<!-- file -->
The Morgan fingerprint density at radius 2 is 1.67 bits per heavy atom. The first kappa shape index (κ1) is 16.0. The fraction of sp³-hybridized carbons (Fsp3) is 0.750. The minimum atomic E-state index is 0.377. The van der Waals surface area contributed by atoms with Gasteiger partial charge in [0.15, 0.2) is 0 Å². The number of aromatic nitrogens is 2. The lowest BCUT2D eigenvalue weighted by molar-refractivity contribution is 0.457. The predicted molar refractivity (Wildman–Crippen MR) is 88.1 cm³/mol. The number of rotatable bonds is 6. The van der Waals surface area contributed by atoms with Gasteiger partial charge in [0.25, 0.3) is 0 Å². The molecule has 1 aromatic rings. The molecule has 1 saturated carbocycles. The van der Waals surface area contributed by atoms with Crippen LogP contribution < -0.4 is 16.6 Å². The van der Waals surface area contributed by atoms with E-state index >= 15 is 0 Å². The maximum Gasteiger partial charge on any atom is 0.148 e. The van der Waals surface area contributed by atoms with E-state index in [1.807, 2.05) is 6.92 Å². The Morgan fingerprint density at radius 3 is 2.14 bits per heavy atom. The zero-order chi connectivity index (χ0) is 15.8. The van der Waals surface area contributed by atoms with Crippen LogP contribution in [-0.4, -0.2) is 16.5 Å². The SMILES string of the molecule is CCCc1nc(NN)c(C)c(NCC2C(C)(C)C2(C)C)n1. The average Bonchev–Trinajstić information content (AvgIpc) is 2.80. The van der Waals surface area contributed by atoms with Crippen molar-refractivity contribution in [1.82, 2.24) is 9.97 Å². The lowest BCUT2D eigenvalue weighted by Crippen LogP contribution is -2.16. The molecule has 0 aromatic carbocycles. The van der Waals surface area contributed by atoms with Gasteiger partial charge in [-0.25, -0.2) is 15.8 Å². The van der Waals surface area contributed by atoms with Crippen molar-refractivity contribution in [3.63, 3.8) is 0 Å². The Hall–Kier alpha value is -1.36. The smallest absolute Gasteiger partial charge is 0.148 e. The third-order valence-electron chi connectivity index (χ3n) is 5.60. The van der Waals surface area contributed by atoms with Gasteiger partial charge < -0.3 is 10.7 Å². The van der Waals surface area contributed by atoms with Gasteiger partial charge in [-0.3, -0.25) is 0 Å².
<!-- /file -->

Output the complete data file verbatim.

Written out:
The Morgan fingerprint density at radius 2 is 1.67 bits per heavy atom. The first kappa shape index (κ1) is 16.0. The fraction of sp³-hybridized carbons (Fsp3) is 0.750. The minimum atomic E-state index is 0.377. The van der Waals surface area contributed by atoms with Gasteiger partial charge in [0.15, 0.2) is 0 Å². The number of aromatic nitrogens is 2. The lowest BCUT2D eigenvalue weighted by molar-refractivity contribution is 0.457. The predicted molar refractivity (Wildman–Crippen MR) is 88.1 cm³/mol. The number of rotatable bonds is 6. The van der Waals surface area contributed by atoms with Gasteiger partial charge in [0.25, 0.3) is 0 Å². The molecule has 1 aromatic rings. The molecule has 1 saturated carbocycles. The van der Waals surface area contributed by atoms with Crippen LogP contribution < -0.4 is 16.6 Å². The van der Waals surface area contributed by atoms with E-state index >= 15 is 0 Å². The maximum Gasteiger partial charge on any atom is 0.148 e. The van der Waals surface area contributed by atoms with E-state index in [1.807, 2.05) is 6.92 Å². The Morgan fingerprint density at radius 3 is 2.14 bits per heavy atom. The zero-order chi connectivity index (χ0) is 15.8. The van der Waals surface area contributed by atoms with Crippen LogP contribution in [-0.4, -0.2) is 16.5 Å². The SMILES string of the molecule is CCCc1nc(NN)c(C)c(NCC2C(C)(C)C2(C)C)n1. The average Bonchev–Trinajstić information content (AvgIpc) is 2.80. The van der Waals surface area contributed by atoms with Crippen molar-refractivity contribution in [1.82, 2.24) is 9.97 Å². The lowest BCUT2D eigenvalue weighted by Crippen LogP contribution is -2.16. The molecule has 0 aromatic carbocycles. The van der Waals surface area contributed by atoms with Gasteiger partial charge in [-0.25, -0.2) is 15.8 Å². The van der Waals surface area contributed by atoms with Crippen molar-refractivity contribution in [3.63, 3.8) is 0 Å². The Hall–Kier alpha value is -1.36. The smallest absolute Gasteiger partial charge is 0.148 e. The third-order valence-electron chi connectivity index (χ3n) is 5.60. The van der Waals surface area contributed by atoms with Gasteiger partial charge < -0.3 is 10.7 Å². The van der Waals surface area contributed by atoms with Gasteiger partial charge in [-0.3, -0.25) is 0 Å².